This process was known as Deep Sea Dumping fortunately it is now Banned



Close up of a map on display in The Devil's Porridge Museum.

Eastriggs Depot Display

By News

Yesterday, I spoke to Robin who is one of our volunteers and a Trustee at the Devil’s Porridge, about a new map display of the Ammunition Depot in Eastriggs. Robin had previously worked in the depot as an Inspector in the Ministry of Defence Police (MDP).  He was the Officer in charge of the MDP complement which policed the Depot at Eastriggs and Longtown and has extensive knowledge of the base.

He told me that the depot was primarily used for the storage of ammunition such as rockets, bombs, missiles, and vast amounts of bullets. He then went on to explain that the depot is full of buildings called ESH (Explosive storehouses), used to store the ammo.

“An Explosive Storehouse, is a building designed to minimise the damage to the surrounding area if the ammo explodes. The walls are made of 4” of brick, while the roof is made of 12” of concrete and the whole building is surrounded by a large dirt and concrete mound called a traverse. If the ammo inside explodes, the walls will collapse causing the concrete roof to fall down onto the fire, which will suffocate the fire. However, the explosion that broke down the walls could cause what’s called a chain reaction setting off all the other ESH to explode. That’s why the traverse is surrounding it, in theory, it will block the explosion reaching other ammunition stores.”

I went on to ask just how many ESHs there are in the depot.

“Well, there are 72 in the main depot, spaced evenly apart, and another 34 in the enclave depot. The Enclave depot has been there since the first world war and the main depot was built around it.”

“Supplies would arrive mainly via train, on the standard gauge track (marked in black with white lines) at the main gate and would be delivered directly to the Marshalling or Transit Area. The train would arrive at a double platform where its cargo would be transferred to a train on the narrow gauge railways. The train with the cargo would then follow all 27 miles of the narrow gauge tracks (marked in black on the map) to each ESH arriving at R1, followed by R2 and so on. This train would also return with cargo gathered from the ESH and deliver it to the Transit area for transport out of the depot. Deliveries via lorry would be taken to the Road loading Area, where it would then be transported via the roads to the correct ESH.”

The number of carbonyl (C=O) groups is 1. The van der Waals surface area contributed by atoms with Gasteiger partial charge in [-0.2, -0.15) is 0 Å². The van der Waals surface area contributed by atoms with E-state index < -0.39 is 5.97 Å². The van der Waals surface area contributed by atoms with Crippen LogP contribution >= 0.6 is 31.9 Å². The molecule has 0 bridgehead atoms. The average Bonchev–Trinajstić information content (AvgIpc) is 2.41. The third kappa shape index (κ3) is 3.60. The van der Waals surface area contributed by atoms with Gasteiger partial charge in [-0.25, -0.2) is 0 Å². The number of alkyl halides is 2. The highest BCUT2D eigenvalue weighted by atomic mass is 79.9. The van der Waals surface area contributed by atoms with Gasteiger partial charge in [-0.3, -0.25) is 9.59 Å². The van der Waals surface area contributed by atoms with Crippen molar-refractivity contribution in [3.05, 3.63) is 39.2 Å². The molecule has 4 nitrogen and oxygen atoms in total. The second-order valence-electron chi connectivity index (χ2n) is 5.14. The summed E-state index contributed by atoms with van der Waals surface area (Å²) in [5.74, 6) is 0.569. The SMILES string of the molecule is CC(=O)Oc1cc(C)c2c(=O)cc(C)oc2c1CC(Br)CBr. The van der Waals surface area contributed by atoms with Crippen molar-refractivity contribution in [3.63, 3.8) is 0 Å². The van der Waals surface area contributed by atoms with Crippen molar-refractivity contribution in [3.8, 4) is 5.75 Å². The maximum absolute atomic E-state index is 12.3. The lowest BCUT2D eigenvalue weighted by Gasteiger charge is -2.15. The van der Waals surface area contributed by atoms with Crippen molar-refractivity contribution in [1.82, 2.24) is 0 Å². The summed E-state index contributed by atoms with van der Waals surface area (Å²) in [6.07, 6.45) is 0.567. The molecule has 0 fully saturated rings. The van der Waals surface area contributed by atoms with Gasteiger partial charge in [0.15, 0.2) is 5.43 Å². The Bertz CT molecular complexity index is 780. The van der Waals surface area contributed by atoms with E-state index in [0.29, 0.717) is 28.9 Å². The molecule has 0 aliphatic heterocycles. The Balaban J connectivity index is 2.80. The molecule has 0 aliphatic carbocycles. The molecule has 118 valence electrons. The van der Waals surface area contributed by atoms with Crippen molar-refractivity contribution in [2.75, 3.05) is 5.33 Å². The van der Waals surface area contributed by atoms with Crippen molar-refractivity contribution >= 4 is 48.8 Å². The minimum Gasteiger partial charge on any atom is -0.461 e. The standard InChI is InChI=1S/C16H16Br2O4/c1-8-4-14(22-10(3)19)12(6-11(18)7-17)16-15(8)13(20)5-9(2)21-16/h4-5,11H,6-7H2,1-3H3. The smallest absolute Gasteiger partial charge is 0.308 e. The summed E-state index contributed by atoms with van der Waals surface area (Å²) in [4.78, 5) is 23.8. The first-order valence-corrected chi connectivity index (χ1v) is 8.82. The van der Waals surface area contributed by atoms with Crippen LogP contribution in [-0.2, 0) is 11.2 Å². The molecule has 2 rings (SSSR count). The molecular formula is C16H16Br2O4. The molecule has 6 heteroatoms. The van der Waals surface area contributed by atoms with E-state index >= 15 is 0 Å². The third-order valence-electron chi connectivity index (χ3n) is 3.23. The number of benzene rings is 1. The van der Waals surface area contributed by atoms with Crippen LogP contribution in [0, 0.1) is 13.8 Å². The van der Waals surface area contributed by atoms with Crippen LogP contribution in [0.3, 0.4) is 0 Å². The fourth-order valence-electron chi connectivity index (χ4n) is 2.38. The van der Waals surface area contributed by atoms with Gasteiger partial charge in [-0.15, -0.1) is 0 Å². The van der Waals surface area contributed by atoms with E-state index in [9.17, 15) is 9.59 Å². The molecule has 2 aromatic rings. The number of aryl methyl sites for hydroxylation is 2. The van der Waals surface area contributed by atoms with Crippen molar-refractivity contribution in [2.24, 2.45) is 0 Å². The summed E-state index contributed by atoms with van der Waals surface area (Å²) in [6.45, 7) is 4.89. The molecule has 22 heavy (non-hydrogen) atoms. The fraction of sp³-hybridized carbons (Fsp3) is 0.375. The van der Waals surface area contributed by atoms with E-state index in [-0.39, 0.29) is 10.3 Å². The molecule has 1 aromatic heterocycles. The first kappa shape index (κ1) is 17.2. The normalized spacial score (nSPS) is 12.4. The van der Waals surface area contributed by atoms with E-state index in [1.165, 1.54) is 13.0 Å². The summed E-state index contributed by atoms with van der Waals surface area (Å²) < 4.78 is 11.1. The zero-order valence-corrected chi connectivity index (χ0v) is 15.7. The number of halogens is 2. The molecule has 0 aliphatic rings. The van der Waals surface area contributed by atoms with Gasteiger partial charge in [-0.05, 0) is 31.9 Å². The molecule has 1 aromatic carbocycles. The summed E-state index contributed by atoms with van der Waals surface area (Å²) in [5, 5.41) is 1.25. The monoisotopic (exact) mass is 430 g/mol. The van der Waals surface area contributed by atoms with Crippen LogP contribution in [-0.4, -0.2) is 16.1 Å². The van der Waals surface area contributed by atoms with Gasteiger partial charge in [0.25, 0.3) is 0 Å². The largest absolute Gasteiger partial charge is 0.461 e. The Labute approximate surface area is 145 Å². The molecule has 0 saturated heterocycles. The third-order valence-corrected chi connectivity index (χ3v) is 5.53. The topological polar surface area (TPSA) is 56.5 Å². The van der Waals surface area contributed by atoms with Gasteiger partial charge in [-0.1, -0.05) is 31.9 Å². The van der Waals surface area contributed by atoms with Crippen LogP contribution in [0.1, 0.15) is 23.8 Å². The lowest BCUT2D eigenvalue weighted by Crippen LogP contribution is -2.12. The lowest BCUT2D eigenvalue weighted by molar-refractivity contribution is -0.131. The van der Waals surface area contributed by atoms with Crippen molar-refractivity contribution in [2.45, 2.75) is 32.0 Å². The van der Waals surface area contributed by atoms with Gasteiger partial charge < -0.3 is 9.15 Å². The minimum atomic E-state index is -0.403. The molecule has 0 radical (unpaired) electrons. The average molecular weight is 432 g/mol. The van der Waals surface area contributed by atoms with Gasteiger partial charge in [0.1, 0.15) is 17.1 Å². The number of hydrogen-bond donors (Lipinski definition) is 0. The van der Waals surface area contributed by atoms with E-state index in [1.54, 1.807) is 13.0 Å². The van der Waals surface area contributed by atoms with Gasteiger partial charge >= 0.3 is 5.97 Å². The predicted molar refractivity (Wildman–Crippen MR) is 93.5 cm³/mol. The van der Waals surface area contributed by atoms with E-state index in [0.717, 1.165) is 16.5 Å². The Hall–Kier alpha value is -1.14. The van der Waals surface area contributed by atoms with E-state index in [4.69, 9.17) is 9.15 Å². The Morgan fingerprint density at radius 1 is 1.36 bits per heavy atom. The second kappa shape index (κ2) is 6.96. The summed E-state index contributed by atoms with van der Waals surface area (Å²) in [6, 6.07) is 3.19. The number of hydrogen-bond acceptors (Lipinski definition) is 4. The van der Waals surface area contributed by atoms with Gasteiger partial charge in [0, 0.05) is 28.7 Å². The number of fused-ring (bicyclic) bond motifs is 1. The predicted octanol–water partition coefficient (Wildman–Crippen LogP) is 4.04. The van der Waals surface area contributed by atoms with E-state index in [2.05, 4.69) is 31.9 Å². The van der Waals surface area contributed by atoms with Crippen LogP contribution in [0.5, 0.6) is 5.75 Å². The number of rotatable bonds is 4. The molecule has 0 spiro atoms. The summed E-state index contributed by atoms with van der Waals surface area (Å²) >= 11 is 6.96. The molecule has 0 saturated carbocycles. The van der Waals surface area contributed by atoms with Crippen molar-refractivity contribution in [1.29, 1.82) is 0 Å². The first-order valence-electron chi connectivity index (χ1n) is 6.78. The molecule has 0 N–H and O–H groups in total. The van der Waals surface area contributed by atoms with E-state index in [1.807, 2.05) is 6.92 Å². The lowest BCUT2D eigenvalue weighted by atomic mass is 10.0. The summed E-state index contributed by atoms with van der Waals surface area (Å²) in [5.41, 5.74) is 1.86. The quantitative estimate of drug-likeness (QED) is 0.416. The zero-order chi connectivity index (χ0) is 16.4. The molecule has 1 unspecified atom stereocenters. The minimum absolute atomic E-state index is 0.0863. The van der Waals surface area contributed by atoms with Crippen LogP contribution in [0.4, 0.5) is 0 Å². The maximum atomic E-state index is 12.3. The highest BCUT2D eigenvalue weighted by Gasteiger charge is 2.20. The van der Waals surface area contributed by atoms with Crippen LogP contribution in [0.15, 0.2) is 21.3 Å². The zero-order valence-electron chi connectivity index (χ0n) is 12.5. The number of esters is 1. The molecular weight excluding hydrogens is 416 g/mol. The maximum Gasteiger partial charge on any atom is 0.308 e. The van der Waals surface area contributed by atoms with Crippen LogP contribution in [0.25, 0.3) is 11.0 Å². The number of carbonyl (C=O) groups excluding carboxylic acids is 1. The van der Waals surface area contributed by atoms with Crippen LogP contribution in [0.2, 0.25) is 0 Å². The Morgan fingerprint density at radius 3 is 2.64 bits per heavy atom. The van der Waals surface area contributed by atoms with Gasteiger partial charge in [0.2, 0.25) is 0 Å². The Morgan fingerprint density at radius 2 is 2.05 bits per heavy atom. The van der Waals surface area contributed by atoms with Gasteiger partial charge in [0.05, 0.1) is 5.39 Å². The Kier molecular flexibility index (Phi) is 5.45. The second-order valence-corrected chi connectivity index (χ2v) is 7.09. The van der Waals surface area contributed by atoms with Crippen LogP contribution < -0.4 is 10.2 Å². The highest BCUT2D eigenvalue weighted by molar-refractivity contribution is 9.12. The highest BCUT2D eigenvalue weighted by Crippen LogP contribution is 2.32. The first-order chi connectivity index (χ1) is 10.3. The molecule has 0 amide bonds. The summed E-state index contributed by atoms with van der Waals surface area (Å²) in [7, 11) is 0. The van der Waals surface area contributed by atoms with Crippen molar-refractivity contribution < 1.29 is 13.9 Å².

I then asked Robin what his role at the depot was.

“I was the Officer in charge of the MDP complement which policed the Depot at Eastriggs and Longtown.  I used to patrol the perimeter of the depot with the dog handlers.  The fence was 7.2 miles long, we would check for holes in the fence and intruders. I would also work the checkpoint at the main gate confiscating contraband like phones, cigarettes, lighters and such.”

Written by Connor Rayson, young volunteer at the Museum on a placement with us from Lowland Training Services.


A map on display in The Devil's Porridge Museum.

New display within the Museum

By News

We have a new display within the Museum showing the Eastriggs depot after World War Two.  This site was originally HM Factory Gretna (the greatest munitions factory on earth in World War One).  After the War, most of the Factory plant was sold off but the land was retained by the MOD (who still own it today as ESD Eastriggs).

This aerial photograph, from Google Earth, shows Eastriggs (where the Museum is located) and the site of ESD Eastriggs on the Solway.

In World War Two, the site was used as a storage depot for weapons (we know some of the weapons from one of our local sites ended up in the USSR via the Arctic Convoys, for more detail see:  These two maps show the Eastriggs site after that period and will surely bring back memories for any who worked there or has memories of Eastriggs and area at that time.

ESD Eastriggs

Also on display in this area of the Museum is a Hawker Hurricane Rolls Royce Mark III Merlin Engine which dates from World War Two.

Thanks to Neil and Graham for creating this display (and getting the engine upstairs which was a challenge!) and to Calum for these photos and the temporary sign on the Engine (permanent interpretation panels will go on display soon).

If you are interested in World War Two in this area, this book is a must:

If you are specifically interested in the depots of Eastriggs and Longtown in World War Two, this may interest you (this booklet is contained within The Solway Military Coast book as a chapter so no need to purchase both):